Section 4. Rights.
4.1. Freelance Photographer agrees that the Assignment Photos have been commissioned by AP, and each of the Assignment Photos is a "work for hire" under the Copyright Act; and to the extent that the Assignment Photos are not deemed to be a "work for hire" under the Copyright Act by a court of competent jurisdiction, Freelance Photographer hereby assigns all right, title and interest in and to the Assignment Photos to AP, including all copyrights and any other rights in law or equity (including but not limited to other derivative works of any kind, made by any method or technology known or invented hereafter, derived from the Assignment Photos) . Freelance Photographer agrees to assist AP, at no further cost to AP, in perfecting any such assignment, including executing any documents within a reasonable time period after AP provides them to Freelance Photographer.
(Continued after the Jump)
Ok, here’s a bit of splitting hairs, but worth considering. First – the circumstances under which a “work for hire” situation exists, doesn’t really meet the terms that that terminology requires. As such, all contracts I’ve read also include something like “you agree to transfer all rights/copyright…” to the photos. However, in order to transfer, or assign them, you must first register them.
Now, two things come into play. First is that you may have to actually register the copyright yourself in order to transfer it, hence the language where you agree to – for free – assist them in securing those rights. More importantly, is, a copyright transfer need not be forever. The Copyright law allows for you to recover copyrights you transferred –it’s called a “termination transfer.” For more information (keeping in mind my indication about the lack of your work as being a WMFH) check out the Copyright Office’s section 203 .
Thus, any attempt to collect your copyright for a duration longer than 35 years, would be inconsistent with the language in section 203.
In addtion, I don’t know of a single instance where freelance colleagues of mine have signed any Copyright Form VA documents effecting this transfer, so it may be that there are massive amounts of freelance work of the AP’s that are not registered. Additionally, there's a great article about termination of transfers here.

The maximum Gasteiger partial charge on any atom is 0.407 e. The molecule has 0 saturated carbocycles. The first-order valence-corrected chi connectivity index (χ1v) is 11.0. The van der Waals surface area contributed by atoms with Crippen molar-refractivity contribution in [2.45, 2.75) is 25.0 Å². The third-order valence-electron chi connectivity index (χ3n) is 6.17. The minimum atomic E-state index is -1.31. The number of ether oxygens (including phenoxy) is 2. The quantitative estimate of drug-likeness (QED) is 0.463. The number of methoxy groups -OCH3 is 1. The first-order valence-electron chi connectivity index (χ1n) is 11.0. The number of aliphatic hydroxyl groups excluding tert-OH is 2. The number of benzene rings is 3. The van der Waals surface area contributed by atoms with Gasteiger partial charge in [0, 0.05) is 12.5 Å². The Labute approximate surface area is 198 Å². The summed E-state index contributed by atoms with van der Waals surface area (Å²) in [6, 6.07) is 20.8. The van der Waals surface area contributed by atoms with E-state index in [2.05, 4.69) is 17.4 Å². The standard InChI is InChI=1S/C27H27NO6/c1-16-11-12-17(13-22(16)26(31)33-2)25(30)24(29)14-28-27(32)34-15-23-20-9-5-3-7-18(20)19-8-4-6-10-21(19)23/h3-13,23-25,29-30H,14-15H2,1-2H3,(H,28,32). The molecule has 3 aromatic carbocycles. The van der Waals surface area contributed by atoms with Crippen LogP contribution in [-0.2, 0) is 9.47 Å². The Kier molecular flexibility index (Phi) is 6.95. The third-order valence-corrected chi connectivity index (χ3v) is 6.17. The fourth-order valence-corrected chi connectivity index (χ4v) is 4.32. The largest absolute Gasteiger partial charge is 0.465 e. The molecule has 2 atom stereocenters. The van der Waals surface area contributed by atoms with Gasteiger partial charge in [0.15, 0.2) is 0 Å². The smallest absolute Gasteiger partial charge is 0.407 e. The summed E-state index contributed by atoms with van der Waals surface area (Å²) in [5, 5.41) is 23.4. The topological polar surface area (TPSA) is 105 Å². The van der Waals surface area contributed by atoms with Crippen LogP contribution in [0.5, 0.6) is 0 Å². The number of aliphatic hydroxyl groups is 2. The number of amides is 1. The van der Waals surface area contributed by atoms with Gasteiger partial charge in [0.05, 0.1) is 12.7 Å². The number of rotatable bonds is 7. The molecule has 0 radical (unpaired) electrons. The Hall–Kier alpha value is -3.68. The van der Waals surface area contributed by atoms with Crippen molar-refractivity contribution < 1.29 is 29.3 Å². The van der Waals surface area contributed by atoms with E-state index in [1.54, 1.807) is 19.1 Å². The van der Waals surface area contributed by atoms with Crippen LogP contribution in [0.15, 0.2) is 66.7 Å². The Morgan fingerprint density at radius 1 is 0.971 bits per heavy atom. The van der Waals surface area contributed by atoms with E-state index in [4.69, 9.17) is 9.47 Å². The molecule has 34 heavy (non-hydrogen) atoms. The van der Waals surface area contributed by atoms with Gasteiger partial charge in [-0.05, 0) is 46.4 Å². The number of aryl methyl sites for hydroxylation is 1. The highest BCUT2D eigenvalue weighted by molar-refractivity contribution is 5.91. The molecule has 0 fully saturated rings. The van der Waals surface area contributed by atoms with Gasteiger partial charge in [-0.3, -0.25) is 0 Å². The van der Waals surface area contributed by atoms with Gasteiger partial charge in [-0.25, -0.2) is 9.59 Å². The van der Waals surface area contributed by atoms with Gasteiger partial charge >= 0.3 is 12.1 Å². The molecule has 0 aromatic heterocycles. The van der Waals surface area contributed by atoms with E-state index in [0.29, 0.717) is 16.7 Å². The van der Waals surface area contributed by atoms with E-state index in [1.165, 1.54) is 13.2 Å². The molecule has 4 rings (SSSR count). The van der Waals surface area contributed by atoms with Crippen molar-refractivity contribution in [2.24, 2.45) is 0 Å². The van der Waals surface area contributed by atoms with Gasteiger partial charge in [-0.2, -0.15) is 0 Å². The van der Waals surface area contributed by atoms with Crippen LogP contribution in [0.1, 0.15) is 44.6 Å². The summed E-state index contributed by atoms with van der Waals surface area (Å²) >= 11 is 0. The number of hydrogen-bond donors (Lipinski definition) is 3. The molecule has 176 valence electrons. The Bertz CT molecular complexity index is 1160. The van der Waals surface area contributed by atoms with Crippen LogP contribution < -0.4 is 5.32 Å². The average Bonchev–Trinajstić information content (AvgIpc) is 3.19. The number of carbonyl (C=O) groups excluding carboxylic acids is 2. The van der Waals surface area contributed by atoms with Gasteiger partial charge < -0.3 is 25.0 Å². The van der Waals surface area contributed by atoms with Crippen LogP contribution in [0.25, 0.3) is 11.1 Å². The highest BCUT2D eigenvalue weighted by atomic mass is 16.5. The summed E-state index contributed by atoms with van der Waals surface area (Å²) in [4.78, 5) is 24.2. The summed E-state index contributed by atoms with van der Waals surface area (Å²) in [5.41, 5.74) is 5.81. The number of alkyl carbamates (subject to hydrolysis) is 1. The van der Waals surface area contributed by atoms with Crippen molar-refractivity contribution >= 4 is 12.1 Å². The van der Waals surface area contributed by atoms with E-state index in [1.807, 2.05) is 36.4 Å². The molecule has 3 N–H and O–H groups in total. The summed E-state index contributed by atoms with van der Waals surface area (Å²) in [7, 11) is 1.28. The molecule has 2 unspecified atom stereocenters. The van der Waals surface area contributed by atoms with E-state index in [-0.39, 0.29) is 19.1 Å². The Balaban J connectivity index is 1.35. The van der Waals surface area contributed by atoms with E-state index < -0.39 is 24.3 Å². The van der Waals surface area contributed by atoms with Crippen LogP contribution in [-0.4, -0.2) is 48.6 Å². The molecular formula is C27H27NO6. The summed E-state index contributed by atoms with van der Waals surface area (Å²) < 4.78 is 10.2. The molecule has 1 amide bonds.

4.2 . AP hereby grants Freelance Photographer the worldwide, non-exclusive license to reproduce, prepare derivative works of and publicly display Assignment Photos in a personal portfolio only; provided that any Assignment Photos displayed include proper attribution to AP, and the display is only for personal, non-commercial use by the Freelance Photographer.Comments:
Seeing this in writing is of value. In many instances, it’s not there, meaning you can’t use the work on your website, or portfolio. Although it may technically be that a website is a commercial use.
Could be changed to:
“in a personal portfolio only” could better be clarified to read “in a personal portfolio, on a website demonstrating photographer’s photographic capabilities, or for the purposes of self-promotion”. This would allow the photographer to also send out a promo email with a “here’s what we’ve been doing this week” type of client update.
4.3. The attribution provided for Assignment Photos licensed by AP shall be "[Freelance Photographer's name]/AP." Failure to include such credit or to cause licensees to include such credit will not be deemed a breach of this Agreement.Comments:
The AP has chosen curious language here, and it may be a just an oversight, but the language says ”licensed by AP”, and the AP actually becomes the owner, so I’m not sure why it says “licensed”, but it could be to be cognizant of the non-WMFH status of the images, and as such, the transfer of rights.
- The 2008 AP Contract Analysis - Introduction
- The 2008 AP Contract Analysis - Opening Recitations
- The 2008 AP Contract Analysis - Section 1
- The 2008 AP Contract Analysis - Section 2
- The AP 2008 Contract Analysis - Section 3
- The AP 2008 Contract Analysis - Section 4
- The AP 2008 Contract Analysis - Section 5
- The AP 2008 Contract Analysis - Section 6
- The AP 2008 Contract Analysis - Sections 7,8 & 9
- The AP 2008 Contract Analysis - Rates
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